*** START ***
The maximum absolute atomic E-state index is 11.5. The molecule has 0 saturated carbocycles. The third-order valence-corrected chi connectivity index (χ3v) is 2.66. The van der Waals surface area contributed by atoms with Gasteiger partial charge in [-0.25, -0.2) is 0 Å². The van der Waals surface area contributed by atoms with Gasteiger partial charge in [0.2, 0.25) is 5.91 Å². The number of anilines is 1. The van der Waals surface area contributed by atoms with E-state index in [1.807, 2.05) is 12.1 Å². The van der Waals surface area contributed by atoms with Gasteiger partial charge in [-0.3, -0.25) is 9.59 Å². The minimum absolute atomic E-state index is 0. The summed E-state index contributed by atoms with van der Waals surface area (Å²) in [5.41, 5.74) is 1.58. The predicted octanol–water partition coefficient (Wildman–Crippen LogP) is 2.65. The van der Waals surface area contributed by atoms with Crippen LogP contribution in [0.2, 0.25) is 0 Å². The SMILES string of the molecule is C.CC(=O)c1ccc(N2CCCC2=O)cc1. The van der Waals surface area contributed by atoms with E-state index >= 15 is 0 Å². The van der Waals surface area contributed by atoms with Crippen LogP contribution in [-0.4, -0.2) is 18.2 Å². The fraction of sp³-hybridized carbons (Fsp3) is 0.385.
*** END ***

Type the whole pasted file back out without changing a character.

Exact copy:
The maximum absolute atomic E-state index is 11.5. The molecule has 0 saturated carbocycles. The third-order valence-corrected chi connectivity index (χ3v) is 2.66. The van der Waals surface area contributed by atoms with Gasteiger partial charge in [-0.25, -0.2) is 0 Å². The van der Waals surface area contributed by atoms with Gasteiger partial charge in [0.2, 0.25) is 5.91 Å². The number of anilines is 1. The van der Waals surface area contributed by atoms with E-state index in [1.807, 2.05) is 12.1 Å². The van der Waals surface area contributed by atoms with Gasteiger partial charge in [-0.3, -0.25) is 9.59 Å². The minimum absolute atomic E-state index is 0. The summed E-state index contributed by atoms with van der Waals surface area (Å²) in [5.41, 5.74) is 1.58. The predicted octanol–water partition coefficient (Wildman–Crippen LogP) is 2.65. The van der Waals surface area contributed by atoms with Crippen LogP contribution in [0.2, 0.25) is 0 Å². The SMILES string of the molecule is C.CC(=O)c1ccc(N2CCCC2=O)cc1. The van der Waals surface area contributed by atoms with E-state index >= 15 is 0 Å². The van der Waals surface area contributed by atoms with Crippen LogP contribution in [-0.4, -0.2) is 18.2 Å². The fraction of sp³-hybridized carbons (Fsp3) is 0.385.